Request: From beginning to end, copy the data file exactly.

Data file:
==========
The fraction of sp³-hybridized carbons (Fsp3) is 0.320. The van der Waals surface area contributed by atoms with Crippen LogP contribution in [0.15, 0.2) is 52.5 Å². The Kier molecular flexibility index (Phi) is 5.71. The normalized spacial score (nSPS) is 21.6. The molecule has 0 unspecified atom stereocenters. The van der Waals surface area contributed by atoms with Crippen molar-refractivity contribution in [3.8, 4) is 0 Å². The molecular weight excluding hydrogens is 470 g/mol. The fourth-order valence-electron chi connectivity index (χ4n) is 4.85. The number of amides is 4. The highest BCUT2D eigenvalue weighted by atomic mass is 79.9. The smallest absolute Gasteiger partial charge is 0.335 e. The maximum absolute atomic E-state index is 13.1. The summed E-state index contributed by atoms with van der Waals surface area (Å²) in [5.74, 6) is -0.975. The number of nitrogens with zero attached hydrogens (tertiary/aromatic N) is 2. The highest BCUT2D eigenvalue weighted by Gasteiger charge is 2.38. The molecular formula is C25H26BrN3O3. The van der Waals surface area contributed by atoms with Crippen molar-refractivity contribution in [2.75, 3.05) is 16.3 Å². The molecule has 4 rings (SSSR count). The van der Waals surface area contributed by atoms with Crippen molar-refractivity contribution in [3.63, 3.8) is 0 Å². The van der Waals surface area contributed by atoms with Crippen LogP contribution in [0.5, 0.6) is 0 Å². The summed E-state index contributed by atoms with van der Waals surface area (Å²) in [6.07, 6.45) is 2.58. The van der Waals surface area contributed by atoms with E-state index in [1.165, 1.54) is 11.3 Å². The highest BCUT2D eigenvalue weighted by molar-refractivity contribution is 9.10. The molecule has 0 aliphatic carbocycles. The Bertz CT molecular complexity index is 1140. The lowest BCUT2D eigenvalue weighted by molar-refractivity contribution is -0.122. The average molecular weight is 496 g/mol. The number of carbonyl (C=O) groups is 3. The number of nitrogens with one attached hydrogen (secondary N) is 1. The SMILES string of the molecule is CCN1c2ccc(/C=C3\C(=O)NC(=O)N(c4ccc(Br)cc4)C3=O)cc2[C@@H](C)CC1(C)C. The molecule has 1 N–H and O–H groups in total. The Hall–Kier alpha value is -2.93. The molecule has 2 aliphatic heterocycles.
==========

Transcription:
The fraction of sp³-hybridized carbons (Fsp3) is 0.320. The van der Waals surface area contributed by atoms with Crippen LogP contribution in [0.15, 0.2) is 52.5 Å². The Kier molecular flexibility index (Phi) is 5.71. The normalized spacial score (nSPS) is 21.6. The molecule has 0 unspecified atom stereocenters. The van der Waals surface area contributed by atoms with Crippen molar-refractivity contribution in [3.8, 4) is 0 Å². The molecular weight excluding hydrogens is 470 g/mol. The fourth-order valence-electron chi connectivity index (χ4n) is 4.85. The number of amides is 4. The highest BCUT2D eigenvalue weighted by atomic mass is 79.9. The smallest absolute Gasteiger partial charge is 0.335 e. The maximum absolute atomic E-state index is 13.1. The summed E-state index contributed by atoms with van der Waals surface area (Å²) in [5.74, 6) is -0.975. The number of nitrogens with zero attached hydrogens (tertiary/aromatic N) is 2. The highest BCUT2D eigenvalue weighted by Gasteiger charge is 2.38. The molecular formula is C25H26BrN3O3. The van der Waals surface area contributed by atoms with Crippen molar-refractivity contribution in [2.75, 3.05) is 16.3 Å². The molecule has 4 rings (SSSR count). The van der Waals surface area contributed by atoms with Crippen molar-refractivity contribution in [3.63, 3.8) is 0 Å². The van der Waals surface area contributed by atoms with Crippen LogP contribution in [0.5, 0.6) is 0 Å². The summed E-state index contributed by atoms with van der Waals surface area (Å²) in [6.07, 6.45) is 2.58. The van der Waals surface area contributed by atoms with E-state index in [1.165, 1.54) is 11.3 Å². The highest BCUT2D eigenvalue weighted by molar-refractivity contribution is 9.10. The molecule has 0 aliphatic carbocycles. The Bertz CT molecular complexity index is 1140. The lowest BCUT2D eigenvalue weighted by molar-refractivity contribution is -0.122. The average molecular weight is 496 g/mol. The number of carbonyl (C=O) groups is 3. The number of nitrogens with one attached hydrogen (secondary N) is 1. The SMILES string of the molecule is CCN1c2ccc(/C=C3\C(=O)NC(=O)N(c4ccc(Br)cc4)C3=O)cc2[C@@H](C)CC1(C)C. The molecule has 1 N–H and O–H groups in total. The Hall–Kier alpha value is -2.93. The molecule has 2 aliphatic heterocycles.